Isaac Maw’s picture

By: Isaac Maw

In manufacturing today, data analysis tools can give management the information it needs to make better decisions in areas such as maintenance and labor. Unfortunately, however, many data analytics systems require large sets of historical data to generate accurate and useful results.

According to Rebecca Grollman, a data scientist at Bsquare, anomaly detection is different. These algorithms can begin generating useful information without needing to be trained on historical data. Although simple, anomaly detection can be used for applications such as detecting machine stoppage, sensor malfunctions, tracking production output, and more. recently spoke with Grollman about this solution. 

How essential is historical data in typical data science applications?

David L. Linville, Yongwoo Park, Nay Lin, and Yuanqun Lin’s default image

By: David L. Linville, Yongwoo Park, Nay Lin, and Yuanqun Lin

Calibrating an absolute distance meter (ADM) laser tracker requires long linear distances. For such distances, the room temperature is a significant factor. Even though the calibration room’s temperature is controlled within ± 2° C, actual temperature and temperature variation in one end of the room can be different from another because of uneven airflow in the room.

Controlling the air temperature and air flow along the rail can be costly for a laboratory. Thermally compensating the ADM distance for a laser traveling over a range of 50 m is not easy with just one temperature sensor. On the other hand, multiple temperature sensors placed along the ADM beam path further complicates ADM distance error compensation.

Ryan E. Day’s picture

By: Ryan E. Day

Brodie International provides liquid flow-meters and equipment for the petroleum and industrial markets. The company specializes in producing high-precision meters and valves that are used in the custody transfer of petroleum products.

The challenge

Brodie products involve components with complex shapes and assembly that made inspection measurements a serious challenge when using the traditional tools of their industry, which included height gauges, calipers, dial indicators, and a fixed coordinate measuring machine (CMM).

“We were using a fixed CMM,” says Tommy Rogers, quality manager at Brodie International. “Our older model CMM is good for measuring things like linear dimensions, hole patterns, tapers, circles, and geometry. But when it comes to measuring a compound curve like a helical shape, we were very limited.”

David H. Parker’s picture

By: David H. Parker

A 154-page report by Moreu and LaFave in 2012 explains unique problems railroad bridge engineers must contend with. The gross weight of cars went from 200,000 pounds to 263,000 pounds in the 1970s, and to 286,000 pounds in 1991. The ratio of live to dead loads are much greater for railroads than highways.

George Orji’s picture

By: George Orji

What are you looking to measure? This is one of the central questions for a metrologist (a measurement scientist) and is usually answered before measurements can proceed. It is impossible to make sense of the results without knowing the measurand—the actual physical dimension or other property of the sample you want to measure—regardless of the method you use.

However, the measurand could be hard to obtain if it is not defined properly, or if multiple instruments are involved.

Ryan E. Day’s picture

By: Ryan E. Day

If your manufacturing organization is going to grow, you know you need an inspection solution beyond the capabilities of micrometers and calipers. You know you need to gather more data in a faster and more reliable manner. It’s time to invest in a 3D inspection solution like a coordinate measuring machine (CMM). You also know CMMs require a significant investment and you shouldn’t rush in uninformed. Here are three questions to ask yourself to help you make wise decisions that will result in a good return on investment.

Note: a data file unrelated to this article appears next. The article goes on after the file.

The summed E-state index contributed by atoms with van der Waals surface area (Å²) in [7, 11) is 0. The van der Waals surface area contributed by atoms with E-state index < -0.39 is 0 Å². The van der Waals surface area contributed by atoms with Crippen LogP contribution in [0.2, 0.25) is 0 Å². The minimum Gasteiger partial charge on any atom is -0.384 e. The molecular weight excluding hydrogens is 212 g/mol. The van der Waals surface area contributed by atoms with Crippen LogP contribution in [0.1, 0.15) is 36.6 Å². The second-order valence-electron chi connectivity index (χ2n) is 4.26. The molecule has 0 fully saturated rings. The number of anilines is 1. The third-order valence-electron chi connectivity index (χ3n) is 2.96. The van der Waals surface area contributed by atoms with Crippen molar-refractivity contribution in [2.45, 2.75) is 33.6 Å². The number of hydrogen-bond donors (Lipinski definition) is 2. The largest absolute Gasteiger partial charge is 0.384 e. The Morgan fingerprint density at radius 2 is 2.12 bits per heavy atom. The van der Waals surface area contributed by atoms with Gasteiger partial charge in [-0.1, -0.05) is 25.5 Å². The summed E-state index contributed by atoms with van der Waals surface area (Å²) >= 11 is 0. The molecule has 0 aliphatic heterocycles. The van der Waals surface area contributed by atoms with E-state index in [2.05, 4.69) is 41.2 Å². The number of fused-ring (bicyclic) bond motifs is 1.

Stephan Schlamminger’s picture

By: Stephan Schlamminger

I discovered my affinity for attractive instruments while working a job before coming to NIST. My boss at the time had a love affair with the common hose clamp—the one with the worm gear.

Ryan E. Day’s picture

By: Ryan E. Day

Traditionally, technical jobs have been underrepresented by women. But that's changing, says Emily O'Dea, commercial services process manager at Hexagon Manufacturing Intelligence.

“Without a doubt we're definitely outnumbered,” says O’Dea. “I started [my career] in a smaller company. It was unusual because we were four application engineers, and three of us were women.”

Technical jobs can become great careers for both men and women. In today’s social and professional climate, we see efforts to encourage young women to study science, technology, engineering, and math (STEM) topics. We’ve even seen Hollywood reflect the changing mood in movies such as Hidden Figures, a film heralding the accomplishments of three black female mathematicians at NASA.

“Gender really shouldn't matter,” states O’Dea. “It’s a matter of what you enjoy and what you can teach others. It’s being able to be involved in this wonderful industry.”

NIST’s picture


A new measurement approach proposed by scientists at the National Institute of Standards and Technology (NIST) could lead to a better way to calibrate computed tomography (CT) scanners, potentially streamlining patient treatment by improving communication among doctors. 

Marlon Walker’s picture

By: Marlon Walker

Robots have been a part of industry longer than you might think. The patent for the first industrial robot, Unimate, was granted in 1961. While robots were sometimes utilized by larger manufacturers, such as automotive original equipment manufacturers (OEMs), they were rarely an option for small and medium-sized manufacturers (SMMs).

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